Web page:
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Top 5 Tips: Walking Aids

November 6, 2018

If you, or someone you know, uses a walking stick, or crutches then check out our top five tips below to make sure you're doing so correctly!

 

1. Make sure its in the correct hand!
This is something us physio's are correcting all the time. The walking aid should always be in the opposite hand to the affected leg. For example if you've hurt your right knee and are using one stick or one crutch - that should be used on your left side. This will give you the most support. Sounds odd? don't believe us? give it a try - most people find it much easier this way :-)

 

2. Check the ferrules!
Especially important in this weather with slippy leaves around. The ferrule is the grey or black rubber end to your walking aid - when you look underneath them they should have a series of circles from the outside in - this is what gives them grip. If its all smooth it needs changing! (same applies on walking frames)

 

3. Is the height right?
In theory if you've had your walking aid provided for you by a health professional it should be the correct height all ready but if you've bought your own or inherited someone one from someone else it's important to check the height. Get someone to help you with this and stand up tall without holding onto the walking aid, (perhaps hold onto the back of a chair for balance if needed) get someone to hold the walking aid against your arm, now if its the right height your wrist crease should be level with either the top bit of the walking stick or the bit you hold onto of the crutch - if not adjust it accordingly but make sure both little metal bits stick out the holes either side evenly before putting any weight on it (if it's a wooden stick that's not the right height you'll have to have it chopped down or replace it).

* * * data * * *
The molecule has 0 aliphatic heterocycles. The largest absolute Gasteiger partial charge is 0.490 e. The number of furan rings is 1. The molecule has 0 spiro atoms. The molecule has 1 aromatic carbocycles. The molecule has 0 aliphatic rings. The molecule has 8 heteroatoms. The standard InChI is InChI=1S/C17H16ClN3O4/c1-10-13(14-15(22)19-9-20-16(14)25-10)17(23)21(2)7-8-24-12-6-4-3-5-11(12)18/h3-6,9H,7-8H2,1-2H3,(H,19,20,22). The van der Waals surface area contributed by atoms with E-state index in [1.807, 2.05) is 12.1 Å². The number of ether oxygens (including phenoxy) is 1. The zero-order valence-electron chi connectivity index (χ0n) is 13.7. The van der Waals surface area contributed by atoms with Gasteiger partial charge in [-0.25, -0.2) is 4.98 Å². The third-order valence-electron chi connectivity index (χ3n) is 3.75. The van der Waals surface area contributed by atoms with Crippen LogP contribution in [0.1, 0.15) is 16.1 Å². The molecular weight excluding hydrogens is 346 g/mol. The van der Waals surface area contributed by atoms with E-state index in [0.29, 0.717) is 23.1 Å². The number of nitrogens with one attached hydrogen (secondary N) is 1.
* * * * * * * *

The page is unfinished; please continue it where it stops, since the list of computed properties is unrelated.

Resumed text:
4. Facing the stairs? use this order!
Lets use right knee pain as an example: going up would be left leg, right leg, crutch and going down would be the opposite: crutch, right leg, left leg (assuming you have a hand rail to hold onto). So going up you lead with the unaffected leg first and coming down you lead with the crutch and then the affected leg. If in doubt get someone to stand on the step in front of you coming down and the step behind you going up until you get confident. Your physiotherapist will ensure you're safe to do stairs before giving you walking aids if you've had an operation for example.

5. Finally - if it looks bent, dented or just really old get it changed - you'd be amazed what we see some people using to walk with. If in doubt talk to a physio